Are you kidding me? This paragraph should be filed under chutzpah in the dictionary! It is only through the very halachic shita of the reciepients that we see their actions as immoral!! pro BSD people are not advocating denying them transplants because they don’t think it is morally wrong to get a transplant from someone who they consider already dead! It is only morally reprehensable from the POV of the receipient who is murdering someone in order to get their organs. No one is “imposing views”, we are criticising a view and those who have an open ear and a sensitivity to moral hypocricy will listen and those who don’t, will continue generating a hillul Hashem through their policies.

    and factors outside of halahca? That is a badge of honor not of shame. Those who believe that halacha is a self contained system which should not be informed by outside disciplines such as ethics, science, history, etc. bring no kavod to the Torah. They make it look like a fossilized system of little contemporary relevance. You should become enlightened enough to have a holistic view of the world that is not limited to pure halachic categories.

    You are basically, leshitascha, saying that the blood of the reciepient is redder than that of the donor – shame on you!

  8. Dr. Zacharowicz: “Our obligation is to seek knowledge with derech eretz, as befitting students, realizing our own limitations, and NEVER to publicly criticize a posek simply because we do not understand or agree with his psak. To do is beyond the pale.”

    This is a remarkable statement. Buried within the truthful words about humility and respect is a radical prohibition: According to Dr. Zacharowicz, one may never publicly disagree with a posek! Not only that, but one who does so puts himself “beyond the pale.”

    I submit that this prohibition is not only anti-Torah, but the direct cause of most of the evils that exist within Torah society today. The refusal to hear other Torah voices in our communities and our batei midrash, the refusal to listen to others and accept the truth regardless of its source (i.e. whether you consider the source a “Gadol” or a “katan” is irrelevant), and the ease with which we place others “beyond the pale” simply for disagreeing with those whom we consider Gedolim or posekim — these are behaviours which cause great suffering to individuals and families, and which destroy communities.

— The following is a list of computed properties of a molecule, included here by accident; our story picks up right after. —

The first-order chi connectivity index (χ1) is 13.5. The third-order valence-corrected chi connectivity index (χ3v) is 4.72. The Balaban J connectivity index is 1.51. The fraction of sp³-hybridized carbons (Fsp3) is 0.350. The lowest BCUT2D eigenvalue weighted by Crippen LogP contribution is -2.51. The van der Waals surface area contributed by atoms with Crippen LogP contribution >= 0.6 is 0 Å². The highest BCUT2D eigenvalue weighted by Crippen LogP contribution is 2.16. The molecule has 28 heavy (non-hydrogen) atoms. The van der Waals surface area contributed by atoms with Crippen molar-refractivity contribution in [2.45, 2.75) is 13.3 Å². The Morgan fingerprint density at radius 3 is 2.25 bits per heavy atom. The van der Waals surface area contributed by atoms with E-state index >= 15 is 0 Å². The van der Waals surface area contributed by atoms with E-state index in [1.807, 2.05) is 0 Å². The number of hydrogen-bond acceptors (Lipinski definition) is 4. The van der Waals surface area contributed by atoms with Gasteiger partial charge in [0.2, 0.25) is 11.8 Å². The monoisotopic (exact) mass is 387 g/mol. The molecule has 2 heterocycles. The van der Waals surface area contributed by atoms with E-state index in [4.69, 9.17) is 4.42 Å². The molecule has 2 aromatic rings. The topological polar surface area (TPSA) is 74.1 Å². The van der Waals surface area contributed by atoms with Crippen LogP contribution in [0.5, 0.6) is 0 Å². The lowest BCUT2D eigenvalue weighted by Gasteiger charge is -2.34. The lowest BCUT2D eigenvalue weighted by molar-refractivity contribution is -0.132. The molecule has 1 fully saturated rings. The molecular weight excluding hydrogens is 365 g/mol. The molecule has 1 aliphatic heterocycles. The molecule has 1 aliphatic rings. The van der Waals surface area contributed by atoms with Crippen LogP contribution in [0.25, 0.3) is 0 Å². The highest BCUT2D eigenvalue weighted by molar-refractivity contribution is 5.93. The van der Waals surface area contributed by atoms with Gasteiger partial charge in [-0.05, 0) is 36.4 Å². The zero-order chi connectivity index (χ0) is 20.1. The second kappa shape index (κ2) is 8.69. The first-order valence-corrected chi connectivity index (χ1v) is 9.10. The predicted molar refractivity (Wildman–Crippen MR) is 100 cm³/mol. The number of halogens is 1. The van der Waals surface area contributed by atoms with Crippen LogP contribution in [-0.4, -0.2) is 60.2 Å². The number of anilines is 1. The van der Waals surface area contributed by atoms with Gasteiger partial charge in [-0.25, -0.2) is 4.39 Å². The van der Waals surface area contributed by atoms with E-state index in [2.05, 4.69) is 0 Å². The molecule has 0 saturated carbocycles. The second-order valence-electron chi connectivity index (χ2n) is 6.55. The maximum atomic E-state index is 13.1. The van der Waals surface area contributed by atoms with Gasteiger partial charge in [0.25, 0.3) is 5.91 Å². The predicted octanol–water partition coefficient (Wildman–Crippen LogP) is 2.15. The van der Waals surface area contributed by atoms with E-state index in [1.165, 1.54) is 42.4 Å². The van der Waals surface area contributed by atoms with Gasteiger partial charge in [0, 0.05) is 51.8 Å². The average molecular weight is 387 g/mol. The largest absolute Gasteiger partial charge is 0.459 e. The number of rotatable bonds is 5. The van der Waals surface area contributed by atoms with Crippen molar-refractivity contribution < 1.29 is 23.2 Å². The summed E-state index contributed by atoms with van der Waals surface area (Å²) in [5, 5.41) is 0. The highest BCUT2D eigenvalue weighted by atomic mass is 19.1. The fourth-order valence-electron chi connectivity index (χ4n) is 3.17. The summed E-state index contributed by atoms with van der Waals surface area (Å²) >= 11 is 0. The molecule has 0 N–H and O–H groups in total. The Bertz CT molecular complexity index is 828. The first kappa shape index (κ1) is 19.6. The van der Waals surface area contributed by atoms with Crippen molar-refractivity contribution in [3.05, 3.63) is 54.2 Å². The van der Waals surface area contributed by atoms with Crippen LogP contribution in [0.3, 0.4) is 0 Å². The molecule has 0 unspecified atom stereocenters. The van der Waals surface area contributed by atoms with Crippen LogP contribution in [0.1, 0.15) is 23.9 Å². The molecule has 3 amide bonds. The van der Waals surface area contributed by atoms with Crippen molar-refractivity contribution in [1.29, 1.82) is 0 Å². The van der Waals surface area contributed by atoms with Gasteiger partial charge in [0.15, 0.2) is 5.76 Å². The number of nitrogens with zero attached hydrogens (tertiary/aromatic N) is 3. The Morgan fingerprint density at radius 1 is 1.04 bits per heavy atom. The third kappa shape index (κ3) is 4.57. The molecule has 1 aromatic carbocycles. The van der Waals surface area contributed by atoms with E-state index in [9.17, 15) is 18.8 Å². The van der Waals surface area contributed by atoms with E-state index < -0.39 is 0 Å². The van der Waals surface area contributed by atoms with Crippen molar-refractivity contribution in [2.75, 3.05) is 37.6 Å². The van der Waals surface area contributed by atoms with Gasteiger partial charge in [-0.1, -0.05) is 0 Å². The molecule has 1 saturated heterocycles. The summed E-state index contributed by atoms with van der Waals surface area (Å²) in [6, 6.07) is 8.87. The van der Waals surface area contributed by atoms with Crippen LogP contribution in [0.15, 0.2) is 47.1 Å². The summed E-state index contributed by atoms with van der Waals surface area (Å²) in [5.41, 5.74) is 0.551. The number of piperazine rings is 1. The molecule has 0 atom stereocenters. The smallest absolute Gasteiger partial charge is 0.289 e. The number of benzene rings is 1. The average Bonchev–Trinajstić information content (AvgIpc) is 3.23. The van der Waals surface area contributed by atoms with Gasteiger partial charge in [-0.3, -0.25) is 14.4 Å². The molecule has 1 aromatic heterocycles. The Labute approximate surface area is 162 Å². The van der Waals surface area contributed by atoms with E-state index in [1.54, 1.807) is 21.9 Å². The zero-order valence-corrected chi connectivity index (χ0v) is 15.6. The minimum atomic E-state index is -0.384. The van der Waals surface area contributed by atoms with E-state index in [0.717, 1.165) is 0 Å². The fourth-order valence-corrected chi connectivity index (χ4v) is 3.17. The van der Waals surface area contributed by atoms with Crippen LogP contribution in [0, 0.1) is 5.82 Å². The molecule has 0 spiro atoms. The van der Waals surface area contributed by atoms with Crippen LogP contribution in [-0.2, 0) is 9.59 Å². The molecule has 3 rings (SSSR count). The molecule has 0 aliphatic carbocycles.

In the case of brain death, this terrible attitude has soiled the fabric of the debate and been used to try to delegitimize voices within that debate. Let’s try to change direction and make the debate an honorable one.

  9. I would like to thank Gil for moving this important conversation back to the real issues and not the stupid politics.
    yiyasher koach!

  10. Shachar Ha'amim

    Moshe – I agree with what you wrote, but still absent from the discussion is a coherent statement on whether one who refuses to donate should also be allowed to receive organs.
    Let’s not beat around the bush – many charedi Jews who refuse to sign donor cards were/are involved in the “organ trade” – receiving organs for sick relatives or themselves – or even worse obtaining organs with e.g. unknown provenance e.g. from China (shot political prisoners? extracted while alive?)
    This is an issue that indeed HAS to be dealt with

  11. I would just like to ask this question. It is not a moral one but a halachic one. I know the moral answer but would very much like to know the halachic one. I shall phrase it this way. Is a Jew’s blood redder than a non-Jew.
    If it is, then it can be understood why one can receive organs but not donate them which seems to be the main problem.

  12. In other words, the final answer to the issue of brain stem death is: Ask your rabbi.
    ===============================